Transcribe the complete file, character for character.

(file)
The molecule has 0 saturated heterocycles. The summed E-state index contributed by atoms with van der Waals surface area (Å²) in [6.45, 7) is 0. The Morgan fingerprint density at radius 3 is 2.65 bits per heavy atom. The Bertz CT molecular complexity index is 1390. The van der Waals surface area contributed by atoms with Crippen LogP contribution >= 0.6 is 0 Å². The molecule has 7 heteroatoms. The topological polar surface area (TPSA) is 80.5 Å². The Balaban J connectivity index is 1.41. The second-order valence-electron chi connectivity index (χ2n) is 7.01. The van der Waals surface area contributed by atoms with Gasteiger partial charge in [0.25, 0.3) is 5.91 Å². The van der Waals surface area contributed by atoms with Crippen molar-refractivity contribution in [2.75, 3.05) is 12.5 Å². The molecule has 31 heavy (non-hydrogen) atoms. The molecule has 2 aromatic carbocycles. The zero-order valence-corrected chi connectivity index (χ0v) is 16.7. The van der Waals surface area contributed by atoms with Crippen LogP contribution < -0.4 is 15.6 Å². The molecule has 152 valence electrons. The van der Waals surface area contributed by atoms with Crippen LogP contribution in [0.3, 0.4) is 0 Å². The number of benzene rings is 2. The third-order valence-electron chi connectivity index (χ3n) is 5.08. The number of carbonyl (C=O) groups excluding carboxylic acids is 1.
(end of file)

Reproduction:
The molecule has 0 saturated heterocycles. The summed E-state index contributed by atoms with van der Waals surface area (Å²) in [6.45, 7) is 0. The Morgan fingerprint density at radius 3 is 2.65 bits per heavy atom. The Bertz CT molecular complexity index is 1390. The van der Waals surface area contributed by atoms with Crippen LogP contribution >= 0.6 is 0 Å². The molecule has 7 heteroatoms. The topological polar surface area (TPSA) is 80.5 Å². The Balaban J connectivity index is 1.41. The second-order valence-electron chi connectivity index (χ2n) is 7.01. The van der Waals surface area contributed by atoms with Gasteiger partial charge in [0.25, 0.3) is 5.91 Å². The van der Waals surface area contributed by atoms with Crippen molar-refractivity contribution in [2.75, 3.05) is 12.5 Å². The molecule has 31 heavy (non-hydrogen) atoms. The molecule has 2 aromatic carbocycles. The zero-order valence-corrected chi connectivity index (χ0v) is 16.7. The van der Waals surface area contributed by atoms with Crippen LogP contribution < -0.4 is 15.6 Å². The molecule has 152 valence electrons. The van der Waals surface area contributed by atoms with Crippen LogP contribution in [0.3, 0.4) is 0 Å². The number of benzene rings is 2. The third-order valence-electron chi connectivity index (χ3n) is 5.08. The number of carbonyl (C=O) groups excluding carboxylic acids is 1.